The article is sort of depressing, but it offers some food for thought worth thinking about between urgent memos. Overall, a workplace will sounds great in theory, but could face problems in execution. Would a department manager (and co-workers) put up with the "executor's" demands? Jim said Jane should get his biggest account? Hahaha, get real! Who does he think he is? He doesn't even work here anymore! Will the executor actually step up on the laid-off employee's behalf once he or she is gone? Hmm. And will the ex-employee still care who waters the damn plants?

Designating a co-worker to scan your former cube or office for things you left behind and could return to you (or discard) might come in handy, though. Think of this co-worker as your layoff wingman.

Or maybe you can make a list of all the things you would need to remember to take with you if your job should suddenly end. One's thinking isn't always clear in the haze of a pack-and-go moment, so storing a packing list on your smartphone if things look dicey might not be a bad idea. (I'm talking about personal items here, not client lists or intellectual property. Tsk, tsk.)

Bottom line (and ultimately the reason for this post): Never take personal items to work you can't imagine losing if the axe falls suddenly and the item doesn't make it into the box. These things do happen. Leave the expensive pen grandma gave your for graduation at home, even if you have the greatest job in the world, just like Jerry McGuire.

Maybe you won't need the trendy tie you left in your desk after all, since you might, like Jerry McGuire, transition into the dressed-down plaid shirt phase as your own movie plays out in real life. Then again, it's not 1994 anymore and you'd feel silly looking grunge. You can always go hipster, though. We like your dark-rimmed glasses and emerging sense of irony. Your new look completes you.

Wednesday, December 12, 2012

Slack To The Future: The 50 Best Places To Work In 2013

2012 is almost over, hiring seems to be up, and employees are down on their jobs and shooting a sideways glance at greener pastures as they work up a list of workplace resolutions for the coming year. is on the other side of that greener pasture (funny, it really is better over there...) frantically waving its list of the top 50 companies to work for in 2013. Yes, 2013. As in, the future baby, which is a little over two weeks away. Let's look forward instead of backward, unlike the impending flurry of useless but mildly entertaining year-end "top 10 of 2012" listicles coming your way soon from neurotic, underpaid content providers journalists. (P.S.: Stay tuned for some upcoming, useless, year-end "top 10 of 2012" listicles on this blog!)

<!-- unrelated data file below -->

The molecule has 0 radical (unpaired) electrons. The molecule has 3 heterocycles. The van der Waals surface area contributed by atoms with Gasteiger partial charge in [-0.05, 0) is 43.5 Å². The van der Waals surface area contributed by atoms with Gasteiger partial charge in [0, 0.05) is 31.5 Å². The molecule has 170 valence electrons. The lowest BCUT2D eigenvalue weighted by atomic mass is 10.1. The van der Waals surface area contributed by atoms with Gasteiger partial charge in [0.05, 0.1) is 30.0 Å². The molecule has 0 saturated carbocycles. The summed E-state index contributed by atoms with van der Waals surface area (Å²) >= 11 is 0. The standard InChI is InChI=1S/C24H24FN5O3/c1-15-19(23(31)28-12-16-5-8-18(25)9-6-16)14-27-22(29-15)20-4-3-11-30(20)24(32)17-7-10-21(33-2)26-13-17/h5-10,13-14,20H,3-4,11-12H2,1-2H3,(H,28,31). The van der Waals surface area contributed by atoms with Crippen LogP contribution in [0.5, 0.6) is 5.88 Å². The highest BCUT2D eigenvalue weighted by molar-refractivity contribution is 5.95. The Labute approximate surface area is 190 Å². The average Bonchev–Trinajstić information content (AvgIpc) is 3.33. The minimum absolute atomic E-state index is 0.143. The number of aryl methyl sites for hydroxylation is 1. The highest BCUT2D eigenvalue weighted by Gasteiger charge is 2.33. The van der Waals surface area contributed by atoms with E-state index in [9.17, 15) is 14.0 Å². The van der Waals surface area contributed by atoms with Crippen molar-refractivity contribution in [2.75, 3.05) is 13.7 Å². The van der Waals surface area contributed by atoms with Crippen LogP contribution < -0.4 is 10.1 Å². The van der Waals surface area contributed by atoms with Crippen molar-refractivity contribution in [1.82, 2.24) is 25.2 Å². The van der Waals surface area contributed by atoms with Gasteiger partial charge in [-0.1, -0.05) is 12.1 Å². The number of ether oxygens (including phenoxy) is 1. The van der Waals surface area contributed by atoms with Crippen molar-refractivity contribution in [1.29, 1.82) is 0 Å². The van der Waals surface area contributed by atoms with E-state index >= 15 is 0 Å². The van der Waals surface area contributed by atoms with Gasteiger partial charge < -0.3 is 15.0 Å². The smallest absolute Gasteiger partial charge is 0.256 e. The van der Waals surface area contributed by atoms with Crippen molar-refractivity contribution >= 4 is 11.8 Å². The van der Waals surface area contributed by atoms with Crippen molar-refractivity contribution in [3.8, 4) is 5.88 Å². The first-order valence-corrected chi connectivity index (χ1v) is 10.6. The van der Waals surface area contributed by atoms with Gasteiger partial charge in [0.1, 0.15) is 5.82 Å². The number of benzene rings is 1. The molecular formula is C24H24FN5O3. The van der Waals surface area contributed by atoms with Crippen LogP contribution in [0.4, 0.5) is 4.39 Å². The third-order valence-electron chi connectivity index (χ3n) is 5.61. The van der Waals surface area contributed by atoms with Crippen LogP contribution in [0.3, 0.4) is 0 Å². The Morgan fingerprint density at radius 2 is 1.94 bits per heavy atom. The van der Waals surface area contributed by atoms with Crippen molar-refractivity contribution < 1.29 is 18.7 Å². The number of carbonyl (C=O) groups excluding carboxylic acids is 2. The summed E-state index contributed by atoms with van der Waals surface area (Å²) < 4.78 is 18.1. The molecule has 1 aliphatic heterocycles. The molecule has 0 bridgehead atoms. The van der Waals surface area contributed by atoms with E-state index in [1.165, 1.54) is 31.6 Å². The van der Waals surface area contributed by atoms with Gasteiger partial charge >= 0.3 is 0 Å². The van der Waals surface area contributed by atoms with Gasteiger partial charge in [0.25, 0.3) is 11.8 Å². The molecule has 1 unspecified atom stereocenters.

Glassdoor's fifth-annual Employees' Choice Awards -- a.k.a., the Top 50 Places To Work list -- is based on almost half a million company reviews and ratings submitted over the last year by employees who use Glassdoor's website. So where should you be working, but are "not working at this time"? Sigh. There's nothing like a "best places to work" list combined with randomly-placed quotation marks to ruin an overworked employee's day, is there? So, so sorry. Take another sip of your morning coffee but please don't cry in it, because here is Glassdoor's list of really awesome places to consider applying work in 2013:

1. Facebook

2. McKinsey & Co.

3. Riverbed

4. Bain & Co.

5. MD Anderson Cancer Center, University of Texas

6. Google

7. Edelman

8. National Instruments

9. In-N-Out Burger

10. The Boston Consulting Group (BCG)


12. Southwest Airlines

13. Chevron

14. LinkedIn

15. Rackspace

16. Gartner

17. Akamai

18. Shell

19. Workday

20. Cummins

21. REI


23. Citrix

24. Trader Joe's

25. Slalom Consulting

26. Orbitz

27. Mitre

28. JetBlue

29. MasterCard

30. Agilent Technologies

31. Intel

32. Hyatt

33. Redhat

34. Apple

35. General Mills

36. Mathworks

37. Fluor

38. Qualcomm

39. Digitas

40. Biogen Idec

41. Northwestern Mutual

42. SAP

43. IKEA

44. Dow

45. Boeing

46. Costco

47. Intermountain Healthcare

48. Turner (the TimeWarner Company)

49. Eaton

50. Starbucks

Facebook wins the top honor for the second year in a row, and a handful of companies -- Google, Chevron, Apple, General Mills -- have made the list for five consecutive years. The top-three "Most Improved" companies are Facebook, National Instruments and Southwest Airlines. Meanwhile, 21 companies are making their debut on Glassdoor's "Top 50 Places To Work" list this year, including In-N-Out Burger, Orbitz Worldwide, JetBlue, MasterCard and IKEA. Well done, guys!